Map of Russian Federation

Map of Russian Federation


The Transbaikal area
Buryatia is part of the Transbaikal area.  Lake Baikal is the world's oldest, largest and deepest lake with 20% of the world's fresh water supply. Some of the most beautiful landscapes in the Russian Federation surround the Lake. Its age and isolation have produced one of the world's richest and most unusual faunas and floras, and many of the species found here are unique. The region around the lake has been inhabited and considered sacred by many different cultures for centuries.

The Hunnish state ruled here, lasting from the 3rd century B. C. to the end of the first century A.D. and home to diverse Central Asian nomadic tribes. Thereafter successive nomad states came and went until Genghis Khan established the Mongol Empire in 1206, uniting all the main Mongolian tribes, including tribes living in the Transbaikal, who took part in the campaigns of conquest of the Mongol Empire.

Russian explorers first came to the region in the 17th century. Among the first Russian immigrants to the area were "Old Believers," who were exiled to Siberia under Peter the Great after Patriarch Nikon’s religious reforms. This group was followed by exiles and criminals (political and otherwise) up through the Soviet era. Other Russians immigrated to the area as industry developed, and Buryats now constitute a minority of around 30% in the republic of Buryatia.

Sultim Badma, alias Aleksander Aleksandrovich Badmayev
In the 1850s General Muravyev-Amurski's army was hit by a typhoid epidemic during a mission near the eastern border of Russia with Japan. The General sought help from Sultim Badma, a well-known Buryat lama and Tibetan doctor, who managed to get the epidemic under control. The General was impressed and invited Badma to St Petersburg. Badma was successful in St Petersburg. He opened a pharmacy and the Tsar became his godfather when he was baptized. He took the name Alexander Aleksandrovich Badmayev. A few years later his younger brother joined him and was baptized as well. His Christian name was Pyotr Aleksandrovich Badmayev. Sultim died in 1873, but his brother Pyotr stayed in St Petersburg and was well connected with Russian high society. Two of Pyotr's nephews, Nikolai Nikolayevich und Vladimir Nikolayevich, came to the capital and learned both Tibetan and Western medicine. After the revolution Pyotr Badmayev was imprisoned several times and died in 1920 shortly after being released from prison. His nephew Vladimir left Russia and immigrated to Poland. Vladimir was successful in Poland. He died in 1961. In the 1960s Vladimir's son, Peter, started the commercial production of Tibetan medicines in Switzerland on the basis of the Badmayev formulas. Peter himself moved further west, to the United States.

The Badmayevs were not the only Buryats to become part of St Petersburg’s society. Agvan Lobsan Dorzhiev was born in a village not far from Ulan Ude in 1854 to Buryat parents. At the age of nineteen he left home to study in a Tibetan monastery and eventually became a master of Buddhist philosophy and spiritual advisor to the 13th Dalai Lama. In 1898 Dorzhiev travelled to St Petersburg where he was presented to the Tsar.Dorzhiev became a politically important person. He felt that Russia might prove a useful balance to British interests in Tibet and propagated the idea that Russia was the mythical land of Shambhala and that the Russian Tsar would act as the saviour of Tibet and Buddhism. By 1903, the British became wrongly convinced that Russia and Tibet had signed secret treaties threatening the security of British interests in India, and they also falsely believed that Dorzhiev was working for the Russian government. The following year the British invaded Tibet.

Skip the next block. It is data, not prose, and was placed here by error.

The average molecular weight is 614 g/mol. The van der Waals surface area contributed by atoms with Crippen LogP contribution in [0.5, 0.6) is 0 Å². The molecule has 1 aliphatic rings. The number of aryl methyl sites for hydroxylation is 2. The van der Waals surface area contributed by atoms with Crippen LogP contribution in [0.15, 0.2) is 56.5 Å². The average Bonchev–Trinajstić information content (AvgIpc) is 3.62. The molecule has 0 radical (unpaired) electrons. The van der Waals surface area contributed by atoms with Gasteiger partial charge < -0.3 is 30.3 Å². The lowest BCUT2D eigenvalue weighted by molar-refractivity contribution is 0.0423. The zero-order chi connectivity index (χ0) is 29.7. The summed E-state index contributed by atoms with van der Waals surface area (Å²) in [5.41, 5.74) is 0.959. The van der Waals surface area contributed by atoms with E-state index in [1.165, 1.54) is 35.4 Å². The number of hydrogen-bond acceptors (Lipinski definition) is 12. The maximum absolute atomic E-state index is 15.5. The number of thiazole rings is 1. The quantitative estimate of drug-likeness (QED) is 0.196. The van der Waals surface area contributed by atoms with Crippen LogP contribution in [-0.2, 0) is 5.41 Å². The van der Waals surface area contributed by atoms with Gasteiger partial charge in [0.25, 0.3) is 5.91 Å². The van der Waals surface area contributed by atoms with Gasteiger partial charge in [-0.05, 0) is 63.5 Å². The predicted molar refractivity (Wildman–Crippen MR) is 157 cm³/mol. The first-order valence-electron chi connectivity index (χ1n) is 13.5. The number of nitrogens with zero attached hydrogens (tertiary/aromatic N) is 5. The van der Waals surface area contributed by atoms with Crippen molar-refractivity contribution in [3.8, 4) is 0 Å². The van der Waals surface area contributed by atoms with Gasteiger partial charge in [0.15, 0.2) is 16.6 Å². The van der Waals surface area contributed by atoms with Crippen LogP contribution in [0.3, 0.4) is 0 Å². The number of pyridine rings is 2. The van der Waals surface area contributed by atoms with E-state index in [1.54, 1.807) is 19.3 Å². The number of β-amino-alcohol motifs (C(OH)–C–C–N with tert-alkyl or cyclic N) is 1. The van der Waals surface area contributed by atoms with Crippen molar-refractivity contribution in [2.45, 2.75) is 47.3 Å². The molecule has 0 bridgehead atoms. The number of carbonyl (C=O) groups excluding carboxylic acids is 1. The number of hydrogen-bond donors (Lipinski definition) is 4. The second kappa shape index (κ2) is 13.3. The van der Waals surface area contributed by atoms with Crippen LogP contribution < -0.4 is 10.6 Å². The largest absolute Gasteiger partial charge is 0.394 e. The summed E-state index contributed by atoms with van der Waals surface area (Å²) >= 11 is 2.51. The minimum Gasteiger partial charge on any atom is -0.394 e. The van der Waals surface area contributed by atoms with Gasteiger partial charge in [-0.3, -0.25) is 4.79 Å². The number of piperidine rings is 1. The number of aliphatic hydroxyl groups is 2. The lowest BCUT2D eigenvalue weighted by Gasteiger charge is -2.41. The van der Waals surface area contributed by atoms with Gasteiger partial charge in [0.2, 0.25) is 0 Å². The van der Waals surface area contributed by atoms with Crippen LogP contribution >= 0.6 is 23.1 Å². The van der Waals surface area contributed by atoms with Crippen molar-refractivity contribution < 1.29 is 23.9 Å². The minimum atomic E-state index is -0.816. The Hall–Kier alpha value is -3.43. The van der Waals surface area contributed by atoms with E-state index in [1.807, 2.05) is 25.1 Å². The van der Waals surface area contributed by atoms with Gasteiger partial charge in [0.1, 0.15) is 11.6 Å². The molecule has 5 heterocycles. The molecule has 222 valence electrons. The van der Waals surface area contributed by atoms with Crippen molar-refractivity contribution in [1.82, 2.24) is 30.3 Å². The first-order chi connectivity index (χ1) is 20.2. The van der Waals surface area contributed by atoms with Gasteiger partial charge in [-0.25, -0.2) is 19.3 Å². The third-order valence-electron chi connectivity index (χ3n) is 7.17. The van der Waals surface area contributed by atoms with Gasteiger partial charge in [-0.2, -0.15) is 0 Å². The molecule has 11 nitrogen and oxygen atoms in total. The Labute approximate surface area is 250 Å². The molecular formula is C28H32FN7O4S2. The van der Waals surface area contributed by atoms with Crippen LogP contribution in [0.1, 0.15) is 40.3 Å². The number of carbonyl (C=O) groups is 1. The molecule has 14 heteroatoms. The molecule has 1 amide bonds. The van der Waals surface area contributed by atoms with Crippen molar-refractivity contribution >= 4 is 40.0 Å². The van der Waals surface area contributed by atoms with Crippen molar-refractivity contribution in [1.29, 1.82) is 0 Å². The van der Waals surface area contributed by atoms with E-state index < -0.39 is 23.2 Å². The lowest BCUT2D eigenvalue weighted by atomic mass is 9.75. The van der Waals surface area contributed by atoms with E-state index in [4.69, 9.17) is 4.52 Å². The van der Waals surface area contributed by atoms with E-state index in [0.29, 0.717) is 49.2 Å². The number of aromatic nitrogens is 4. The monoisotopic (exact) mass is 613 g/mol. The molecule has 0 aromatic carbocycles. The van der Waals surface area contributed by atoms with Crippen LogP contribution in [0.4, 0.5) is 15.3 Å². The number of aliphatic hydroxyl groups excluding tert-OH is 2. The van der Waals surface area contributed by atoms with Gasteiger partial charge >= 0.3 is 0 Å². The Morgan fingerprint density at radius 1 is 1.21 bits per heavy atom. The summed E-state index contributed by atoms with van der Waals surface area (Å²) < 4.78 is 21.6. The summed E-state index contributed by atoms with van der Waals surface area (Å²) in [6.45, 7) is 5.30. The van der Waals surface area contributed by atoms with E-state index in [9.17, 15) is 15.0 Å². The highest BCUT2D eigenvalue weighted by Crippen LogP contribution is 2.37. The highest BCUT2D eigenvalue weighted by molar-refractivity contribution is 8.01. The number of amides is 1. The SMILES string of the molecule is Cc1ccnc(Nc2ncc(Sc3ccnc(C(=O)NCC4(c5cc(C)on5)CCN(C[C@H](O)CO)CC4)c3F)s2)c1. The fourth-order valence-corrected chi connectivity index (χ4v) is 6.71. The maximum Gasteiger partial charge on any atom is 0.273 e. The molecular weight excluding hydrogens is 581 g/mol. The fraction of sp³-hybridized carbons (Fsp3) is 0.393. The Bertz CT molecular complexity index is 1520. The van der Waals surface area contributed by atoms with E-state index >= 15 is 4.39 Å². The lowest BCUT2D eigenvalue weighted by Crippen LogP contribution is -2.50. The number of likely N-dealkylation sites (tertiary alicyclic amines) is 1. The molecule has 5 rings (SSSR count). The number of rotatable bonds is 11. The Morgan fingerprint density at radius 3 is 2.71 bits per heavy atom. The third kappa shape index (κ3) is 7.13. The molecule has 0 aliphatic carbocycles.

In 1909 Dorzhiev got permission from the Tsar to build a Buddhist datsan or temple in St. Petersburg. Construction was completed by 1915, and a staff of nine lamas from Transbaikalia, Astrakhan and Stravropol moved in.In late 1933 the last Buddhist service was held at the temple in honour of the recently deceased 13th Dalai Lama of Tibet. By 1935 a large group of lamas was arrested by the NKVD and sentenced to hard labour, and in 1937 the remaining Buddhists in the city were arrested and shot. Dorzhiev was among those arrested in 1937 and charged with treason, preparation for an armed uprising, and spying for the Mongolians and Japanese. He died in police custody in January 1938, aged 85.In 1989 the Buddhist community in St Petersburg was officially recognised. That year a service was held in the temple, the first in 50 years. Dorzhiev was not officially fully rehabilitated until 1990, when his case was dismissed. Today the St Petersburg temple is still active, with four resident lamas. 

The Buryat
The Buryat are the largest ethnic minority group in Siberia and number approximately 436,000. They are ethnically a mixture of Mongol, Turkic, Tungus, Samoyed and other peoples, but Buryat is a Mongol language. The Buryat are traditionally Buddhist, and one of the three Buddhist nations in the Russian Federation.The Buryats were originally nomadic cattle herders. Travelling at the turn of the last century, Charles Hawes describes the Buryats with admiration and fascination. He finds them tall and handsome, and on festive occasions they dress in beautiful clothes, embroidered and trimmed with velvet and fur. Their yurtas are decked out with beautiful rugs, and they keep chests full of holiday clothes, silver and other finery. They keep vast herds of horses, cattle and camels. As there are no trees, fire is made with dried dung[1].